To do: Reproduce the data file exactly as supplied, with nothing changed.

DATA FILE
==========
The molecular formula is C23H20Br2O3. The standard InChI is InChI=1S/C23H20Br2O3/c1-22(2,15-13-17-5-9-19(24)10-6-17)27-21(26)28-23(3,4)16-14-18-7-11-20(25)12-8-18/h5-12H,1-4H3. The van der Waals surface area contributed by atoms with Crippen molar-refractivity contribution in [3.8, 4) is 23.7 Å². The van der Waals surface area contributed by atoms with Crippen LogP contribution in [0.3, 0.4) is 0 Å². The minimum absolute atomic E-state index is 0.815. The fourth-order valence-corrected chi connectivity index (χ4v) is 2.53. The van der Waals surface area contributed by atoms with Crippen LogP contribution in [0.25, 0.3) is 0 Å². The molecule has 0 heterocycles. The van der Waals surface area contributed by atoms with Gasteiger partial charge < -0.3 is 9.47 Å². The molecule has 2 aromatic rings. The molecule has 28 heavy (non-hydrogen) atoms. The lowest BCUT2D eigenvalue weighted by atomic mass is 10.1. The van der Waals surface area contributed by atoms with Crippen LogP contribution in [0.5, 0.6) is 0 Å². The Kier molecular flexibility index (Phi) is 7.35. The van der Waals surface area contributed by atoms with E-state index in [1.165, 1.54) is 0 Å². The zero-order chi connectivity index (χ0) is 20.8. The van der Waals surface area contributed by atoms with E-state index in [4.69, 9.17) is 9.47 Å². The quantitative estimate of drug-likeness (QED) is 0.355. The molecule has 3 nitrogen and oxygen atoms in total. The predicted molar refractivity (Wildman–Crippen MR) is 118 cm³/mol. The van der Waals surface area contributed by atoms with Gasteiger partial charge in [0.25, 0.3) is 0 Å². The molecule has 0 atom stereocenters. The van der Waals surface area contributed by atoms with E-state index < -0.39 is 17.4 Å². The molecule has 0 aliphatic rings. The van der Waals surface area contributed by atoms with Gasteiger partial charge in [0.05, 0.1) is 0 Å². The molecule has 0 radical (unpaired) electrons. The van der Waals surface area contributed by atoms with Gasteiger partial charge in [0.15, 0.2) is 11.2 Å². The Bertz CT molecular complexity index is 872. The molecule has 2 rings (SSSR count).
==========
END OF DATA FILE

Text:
The molecular formula is C23H20Br2O3. The standard InChI is InChI=1S/C23H20Br2O3/c1-22(2,15-13-17-5-9-19(24)10-6-17)27-21(26)28-23(3,4)16-14-18-7-11-20(25)12-8-18/h5-12H,1-4H3. The van der Waals surface area contributed by atoms with Crippen molar-refractivity contribution in [3.8, 4) is 23.7 Å². The van der Waals surface area contributed by atoms with Crippen LogP contribution in [0.3, 0.4) is 0 Å². The minimum absolute atomic E-state index is 0.815. The fourth-order valence-corrected chi connectivity index (χ4v) is 2.53. The van der Waals surface area contributed by atoms with Crippen LogP contribution in [0.25, 0.3) is 0 Å². The molecule has 0 heterocycles. The van der Waals surface area contributed by atoms with Gasteiger partial charge < -0.3 is 9.47 Å². The molecule has 2 aromatic rings. The molecule has 28 heavy (non-hydrogen) atoms. The lowest BCUT2D eigenvalue weighted by atomic mass is 10.1. The van der Waals surface area contributed by atoms with Crippen LogP contribution in [0.5, 0.6) is 0 Å². The Kier molecular flexibility index (Phi) is 7.35. The van der Waals surface area contributed by atoms with E-state index in [1.165, 1.54) is 0 Å². The zero-order chi connectivity index (χ0) is 20.8. The van der Waals surface area contributed by atoms with E-state index in [4.69, 9.17) is 9.47 Å². The quantitative estimate of drug-likeness (QED) is 0.355. The molecule has 3 nitrogen and oxygen atoms in total. The predicted molar refractivity (Wildman–Crippen MR) is 118 cm³/mol. The van der Waals surface area contributed by atoms with Gasteiger partial charge in [0.25, 0.3) is 0 Å². The molecule has 0 atom stereocenters. The van der Waals surface area contributed by atoms with E-state index < -0.39 is 17.4 Å². The molecule has 0 aliphatic rings. The van der Waals surface area contributed by atoms with Gasteiger partial charge in [0.05, 0.1) is 0 Å². The molecule has 0 radical (unpaired) electrons. The van der Waals surface area contributed by atoms with Gasteiger partial charge in [0.15, 0.2) is 11.2 Å². The Bertz CT molecular complexity index is 872. The molecule has 2 rings (SSSR count).